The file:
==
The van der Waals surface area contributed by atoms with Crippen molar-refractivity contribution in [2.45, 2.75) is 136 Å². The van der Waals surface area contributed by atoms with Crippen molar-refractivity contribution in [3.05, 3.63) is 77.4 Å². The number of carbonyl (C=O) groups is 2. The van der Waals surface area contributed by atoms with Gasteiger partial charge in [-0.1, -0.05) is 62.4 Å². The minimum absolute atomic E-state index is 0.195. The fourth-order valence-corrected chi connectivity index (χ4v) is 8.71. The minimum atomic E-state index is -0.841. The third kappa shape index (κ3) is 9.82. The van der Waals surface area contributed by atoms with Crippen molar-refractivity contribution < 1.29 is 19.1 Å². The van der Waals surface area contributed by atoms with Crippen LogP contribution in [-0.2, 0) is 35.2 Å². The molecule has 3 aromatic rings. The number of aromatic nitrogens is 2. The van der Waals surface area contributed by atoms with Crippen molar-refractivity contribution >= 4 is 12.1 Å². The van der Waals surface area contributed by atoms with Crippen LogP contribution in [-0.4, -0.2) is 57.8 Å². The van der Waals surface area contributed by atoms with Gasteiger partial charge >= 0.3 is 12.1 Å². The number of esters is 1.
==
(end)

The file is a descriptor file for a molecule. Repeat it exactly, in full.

The van der Waals surface area contributed by atoms with Crippen molar-refractivity contribution in [2.45, 2.75) is 136 Å². The van der Waals surface area contributed by atoms with Crippen molar-refractivity contribution in [3.05, 3.63) is 77.4 Å². The number of carbonyl (C=O) groups is 2. The van der Waals surface area contributed by atoms with Gasteiger partial charge in [-0.1, -0.05) is 62.4 Å². The minimum absolute atomic E-state index is 0.195. The fourth-order valence-corrected chi connectivity index (χ4v) is 8.71. The minimum atomic E-state index is -0.841. The third kappa shape index (κ3) is 9.82. The van der Waals surface area contributed by atoms with Crippen molar-refractivity contribution < 1.29 is 19.1 Å². The van der Waals surface area contributed by atoms with Crippen LogP contribution in [-0.2, 0) is 35.2 Å². The molecule has 3 aromatic rings. The number of aromatic nitrogens is 2. The van der Waals surface area contributed by atoms with Crippen molar-refractivity contribution >= 4 is 12.1 Å². The van der Waals surface area contributed by atoms with Crippen LogP contribution in [-0.4, -0.2) is 57.8 Å². The van der Waals surface area contributed by atoms with Gasteiger partial charge >= 0.3 is 12.1 Å². The number of esters is 1.